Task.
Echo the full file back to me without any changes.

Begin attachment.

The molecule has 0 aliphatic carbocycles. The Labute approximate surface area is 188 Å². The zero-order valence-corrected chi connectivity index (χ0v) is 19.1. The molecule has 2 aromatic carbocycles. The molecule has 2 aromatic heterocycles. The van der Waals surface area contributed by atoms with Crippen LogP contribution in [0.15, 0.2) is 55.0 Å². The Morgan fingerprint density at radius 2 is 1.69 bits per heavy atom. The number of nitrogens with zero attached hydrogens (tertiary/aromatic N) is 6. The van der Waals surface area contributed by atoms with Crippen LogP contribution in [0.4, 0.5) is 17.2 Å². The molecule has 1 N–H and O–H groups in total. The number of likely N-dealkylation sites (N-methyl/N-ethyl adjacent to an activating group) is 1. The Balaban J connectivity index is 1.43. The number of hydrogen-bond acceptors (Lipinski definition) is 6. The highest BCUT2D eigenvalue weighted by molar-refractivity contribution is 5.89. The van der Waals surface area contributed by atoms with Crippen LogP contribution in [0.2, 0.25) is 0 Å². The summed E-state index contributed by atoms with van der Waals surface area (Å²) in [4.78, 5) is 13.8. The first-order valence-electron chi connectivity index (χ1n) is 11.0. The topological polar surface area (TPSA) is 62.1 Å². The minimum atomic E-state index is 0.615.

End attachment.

The molecule has 0 aliphatic carbocycles. The Labute approximate surface area is 188 Å². The zero-order valence-corrected chi connectivity index (χ0v) is 19.1. The molecule has 2 aromatic carbocycles. The molecule has 2 aromatic heterocycles. The van der Waals surface area contributed by atoms with Crippen LogP contribution in [0.15, 0.2) is 55.0 Å². The Morgan fingerprint density at radius 2 is 1.69 bits per heavy atom. The number of nitrogens with zero attached hydrogens (tertiary/aromatic N) is 6. The van der Waals surface area contributed by atoms with Crippen LogP contribution in [0.4, 0.5) is 17.2 Å². The molecule has 1 N–H and O–H groups in total. The number of likely N-dealkylation sites (N-methyl/N-ethyl adjacent to an activating group) is 1. The Balaban J connectivity index is 1.43. The number of hydrogen-bond acceptors (Lipinski definition) is 6. The highest BCUT2D eigenvalue weighted by molar-refractivity contribution is 5.89. The van der Waals surface area contributed by atoms with Crippen LogP contribution in [0.2, 0.25) is 0 Å². The summed E-state index contributed by atoms with van der Waals surface area (Å²) in [4.78, 5) is 13.8. The first-order valence-electron chi connectivity index (χ1n) is 11.0. The topological polar surface area (TPSA) is 62.1 Å². The minimum atomic E-state index is 0.615.